BY Alexis Deleon-Giron & Maxime Cadotte
“For me, collecting is a way to celebrate an artist or a particular craft that resonates with me,” says Daniel Zabek.
Zabek is a collector. And he’s amassing a collection of collections.
“To this day, I own over 300 vinyls including those from Frank Ocean, Drake, Bruno Mars, and more. Also, Adidas sneakers, Jordans as well as Yeezys. Plus, an assortment of spirits such as vodkas, whiskeys and gins,” says Zabek.
From a four-shelf bookcase stocked with vinyl albums to a closet overfilled with fashionable footwear and male celebrity signature outfits, like J Balvin’s, Zabek is always on the lookout for the latest releases.
His interest in spirit bottle collecting only began in summer 2020, during the pandemic.
“A year ago, I started a new well-paying job that allowed me to expand my collector’s horizons, which led me to fine spirits,” says Zabek. “With Coronavirus around, I wasn’t going to concerts anymore, traveling, or eating out. So, I saved my money and invested it in new luxury items.”
His at-home minibar was about to receive a lavish makeover.
Zabek began buying bottles such as Hennessy V.S.O.P and Château De Cognac D’Ussé V.S.O.P as well as special edition bottles like Drake’s Virginia Black Whiskey, Ryan Reynolds’ Aviation Dry Gin, and Johnnie Walker’s Game of Thrones A Song of Fire Blended Scotch.
“I buy, not because I finish a bottle in one day or in a week, but because I want to know the taste, the smell, and see what it’s all about,” says Zabek. “I always go for bottles that interest me because the overall theme of my collecting habits is whatever interests me to expand my knowledge.”
Zabek isn’t the only one who has taken up collecting. Tony Fasciano has seen a lot of action on his website, Fast Car Bids.
“I expected the cars with the lower price tags, those that car enthusiasts love, to go. However, it’s the expensive ones that have sold the most so far,” he says.
With more money in their pockets, people are able to spend it on different luxuries, according to psychologist Dr. Bilal Issa.
“We can see that, during this pandemic, individuals have been engaging in all types of spending in order to metaphorically escape the fears and worries brought about by this crisis,” Issa says.
He explains that acquiring desired goods, whether someone is a collector or not, triggers a psychological phenomenon called temporary satisfaction.
“The reality is that we do live in a materialistic society and, therefore, using objects, often paired with impulsive buying as an avenue to provide internal satisfaction, is a normalized concept in human behavior,” says Issa.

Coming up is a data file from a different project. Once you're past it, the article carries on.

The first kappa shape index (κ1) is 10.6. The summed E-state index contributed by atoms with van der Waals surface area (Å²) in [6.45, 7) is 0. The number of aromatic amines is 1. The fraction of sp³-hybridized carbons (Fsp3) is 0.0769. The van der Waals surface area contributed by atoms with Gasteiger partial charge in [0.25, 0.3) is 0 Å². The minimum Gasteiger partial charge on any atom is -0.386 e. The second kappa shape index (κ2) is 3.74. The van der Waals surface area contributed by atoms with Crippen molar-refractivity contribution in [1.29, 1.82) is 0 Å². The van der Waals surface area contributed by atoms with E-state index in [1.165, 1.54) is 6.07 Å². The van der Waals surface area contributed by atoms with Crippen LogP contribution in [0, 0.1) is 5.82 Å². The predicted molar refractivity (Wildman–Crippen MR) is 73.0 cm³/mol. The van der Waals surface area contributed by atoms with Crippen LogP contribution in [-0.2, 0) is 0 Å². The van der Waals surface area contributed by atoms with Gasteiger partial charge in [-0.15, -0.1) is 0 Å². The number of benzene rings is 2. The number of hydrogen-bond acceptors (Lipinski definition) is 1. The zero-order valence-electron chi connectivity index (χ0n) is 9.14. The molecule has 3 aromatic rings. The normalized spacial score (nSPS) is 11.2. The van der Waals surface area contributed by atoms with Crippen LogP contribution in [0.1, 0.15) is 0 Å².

Compulsive buying, mixed with emotional distress, can become a pathological issue if not proactively regulated to ensure that the behavior does not dominate one’s actions and drive someone to financial ruin.
“2017 was also a rough year for me because I would constantly blow my paychecks on unnecessary materialistic junk, which wasn’t a series of great decisions,” said Zabek. “I was a different person then, not very mature, trying to fill some kind of emotional void. Eventually, I had a wake-up call.”
“Now, if I buy a product, it’s because I will take pride in it and it will fit my collection or I know that I can resell it later for more,” he says.
Pursuing one’s passion for collecting during a pandemic may seem unwise from a financial standpoint but, in some cases, it can pay off.
“I think investing in unique antique cars will always be a viable financial option,” says Fasciano. “Moving forward, classic cars can only become rarer and you cannot really lose money on them unless you pay way too much for one, which, in that case, just hold it and with time you will get that investment back and more.”
Fasciano is a passionate car enthusiast who introduced the first Canadian vehicle auction website that provides customers the opportunity to buy and sell cars strictly within Canada.
“We’re not a wholesale auction company, like ADESA or TradeRev, that caters to car dealers,” says Fasciano. “Of course, dealers are welcomed on our site and there are many, in fact, who stock and bid on cars with us but we’re mainly there for enthusiasts and everyday drivers.”
Fast Car Bids was launched in early March 2021.
With limited social interactions and collectors forced to rely on the internet for their purchases, the risk of encountering counterfeit products rises.
“I believe that the pandemic has substantially helped kickstart Fast Car Bids, especially since it is a safe way to purchase a car without being in direct contact with other people,” says Fasciano.
Fasciano is convinced that Coronavirus has increased traffic on his new website because of the country’s lockdown measures and no need to travel between provinces for in-person auctions.
So far, a 2004 Bentley Arnage and an Aston Martin have been sold on Fast Car Bids, and the site has held listings for a 1968 Vanden Plas Princess, 2001 Porsche 911 Turbo, and a 2014 Jaguar XJ.
“I feel like the market of car collecting has increased because of the pandemic. I was looking into online car auction sales from the major car auctions and they have highly improved over the pandemic,” says Fasciano.
ZoomInfo, the business database website, states that ADESA went from $1.9 billion in sales in the last quarter of 2020 to $3.1 billion in the first quarter of 2021. Similarly, ZoomInfo depicts TradeRev’s revenue increasing from $31.5 M to $111.5 M between its second and third 2020 quarterly reports.
Fasciano is certain that the popularity of his website will not diminish once in-person activities will be allowed because the pandemic will have provided online auctions their chance to shine.
“I would say that when collecting, keep in mind that no one is going to do this for you so only treat yourself when you have worked hard for it and you have a clear end goal for your collectables,” says Zabek.